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Electronics 2019, 8(4), 465; https://doi.org/10.3390/electronics8040465

Editorial
Applications of Power Electronics
Department of Energy Technology, Aalborg University, 9220 Aalborg, Denmark
*
Author to whom correspondence should be addressed.
Received: 19 April 2019 / Accepted: 22 April 2019 / Published: 25 April 2019

1. Introduction

Power electronics technology is still an emerging technology, and it has found its way into many applications, from renewable energy generation (i.e., wind power and solar power) to electrical vehicles (EVs), biomedical devices, and small appliances such as laptop chargers. In the near future, electrical energy will be provided and handled by power electronics and consumed through power electronics; this not only will intensify the role of power electronic technology in power conversion processes, but also implies that power systems are undergoing a paradigm shift, from centralized distribution to distributed generation. Today, more than 1000 gigawatts (GW) renewables (photovoltaic (PV) and wind) have been installed, all of which are handled by power electronics technology. However, areas such as energy saving and electrification transportation are booming, creating a huge market not only for power devices but also for packaging technology and power converter design. Some of the driving forces of the technology are their cost, volume, weight, functionality as well as reliability. At the moment, the technology is seeing a change from being purely silicon-based to being built upon wide bandgap (WBG) technology, such as silicon carbide (SiC) and gallium nitride (GaN), which demands a completely new paradigm in power converter design and layout, as those devices can operate at least an order of magnitude faster.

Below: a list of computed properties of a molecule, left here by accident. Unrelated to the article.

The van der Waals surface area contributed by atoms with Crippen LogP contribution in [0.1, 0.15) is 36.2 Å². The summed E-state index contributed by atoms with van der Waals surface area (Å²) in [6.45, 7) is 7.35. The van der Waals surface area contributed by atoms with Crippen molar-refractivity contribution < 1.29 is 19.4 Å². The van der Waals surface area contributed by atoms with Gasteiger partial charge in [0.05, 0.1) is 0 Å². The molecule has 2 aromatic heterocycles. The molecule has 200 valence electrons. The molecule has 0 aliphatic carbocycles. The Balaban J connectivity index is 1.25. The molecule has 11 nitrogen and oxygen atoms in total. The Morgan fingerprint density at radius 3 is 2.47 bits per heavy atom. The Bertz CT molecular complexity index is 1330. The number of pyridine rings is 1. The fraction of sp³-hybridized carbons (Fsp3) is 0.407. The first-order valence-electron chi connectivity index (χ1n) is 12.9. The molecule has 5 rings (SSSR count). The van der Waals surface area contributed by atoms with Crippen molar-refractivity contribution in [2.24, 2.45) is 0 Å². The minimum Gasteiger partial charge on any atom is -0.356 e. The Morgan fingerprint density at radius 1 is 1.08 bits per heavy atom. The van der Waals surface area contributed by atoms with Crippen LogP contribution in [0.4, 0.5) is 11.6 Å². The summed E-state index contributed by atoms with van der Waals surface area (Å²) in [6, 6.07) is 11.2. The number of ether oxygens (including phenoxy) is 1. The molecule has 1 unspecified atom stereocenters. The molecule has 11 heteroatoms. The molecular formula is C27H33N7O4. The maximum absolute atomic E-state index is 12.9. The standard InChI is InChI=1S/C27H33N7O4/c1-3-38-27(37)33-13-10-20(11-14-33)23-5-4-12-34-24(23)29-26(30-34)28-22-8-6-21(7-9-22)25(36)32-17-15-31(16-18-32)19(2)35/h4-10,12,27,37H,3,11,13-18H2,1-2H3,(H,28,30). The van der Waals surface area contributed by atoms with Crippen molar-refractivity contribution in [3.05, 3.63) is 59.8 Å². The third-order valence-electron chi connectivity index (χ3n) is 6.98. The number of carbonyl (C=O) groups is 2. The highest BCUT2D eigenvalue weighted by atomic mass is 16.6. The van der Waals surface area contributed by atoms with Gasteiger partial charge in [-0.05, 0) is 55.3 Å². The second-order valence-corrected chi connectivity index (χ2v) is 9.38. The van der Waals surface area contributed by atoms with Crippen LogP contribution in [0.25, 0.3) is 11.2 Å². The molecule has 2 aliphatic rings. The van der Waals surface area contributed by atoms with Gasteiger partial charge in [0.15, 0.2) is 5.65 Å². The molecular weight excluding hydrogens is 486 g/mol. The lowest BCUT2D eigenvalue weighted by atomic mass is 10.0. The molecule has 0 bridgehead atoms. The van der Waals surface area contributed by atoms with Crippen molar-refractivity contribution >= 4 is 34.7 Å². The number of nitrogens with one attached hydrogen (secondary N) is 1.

The main aim of this Special Issue was to seek high-quality submissions that highlight and address recent breakthroughs over the whole range of emerging applications of power electronics, the harmonic and electromagnetic interference (EMI) issues of the devices and system levels, as also discussed in [1,2,3,4], robust and reliable power electronics technologies, including fault prognosis and diagnosis techniques [5,6,7], the stability of grid-connected converters [8,9], and the smart control of power electronics for devices, microgrids and at system levels [10,11,12,13].

2. The Present Special Issue

This special issue with 49 published articles has gained a great deal of attention from both academia and industry, clearly showing the growth in significance of “Applications of Power Electronics” in the current research and development arena. The accepted articles cover broad topics in the field of power electronics, and they are categorized into seven different focus areas:
  • T1: Fault Diagnosis, Reliability and Condition Monitoring [14,15,16,17];
  • T2: Modeling, Control and Design of Power Electronic Converters [18,19,20,21,22,23,24,25];
  • T3: Electrical Machines, Drives and Traction Systems [26,27,28,29,30,31,32,33,34];
  • T4: Distributed Power Generation and e-Grid [35,36,37,38,39,40,41,42,43,44,45,46];
  • T5: Emerging Power Electronic Technologies (Pulsed Power, Energy Storage, Others) [47,48,49,50,51];
  • T6: Energy Access and Micro-Grids [52,53,54,55,56];
  • T7: Wireless Power Transfer Systems [57,58,59,60,61,62].

2.1. Fault Diagnosis, Reliability and Condition Monitoring (T1)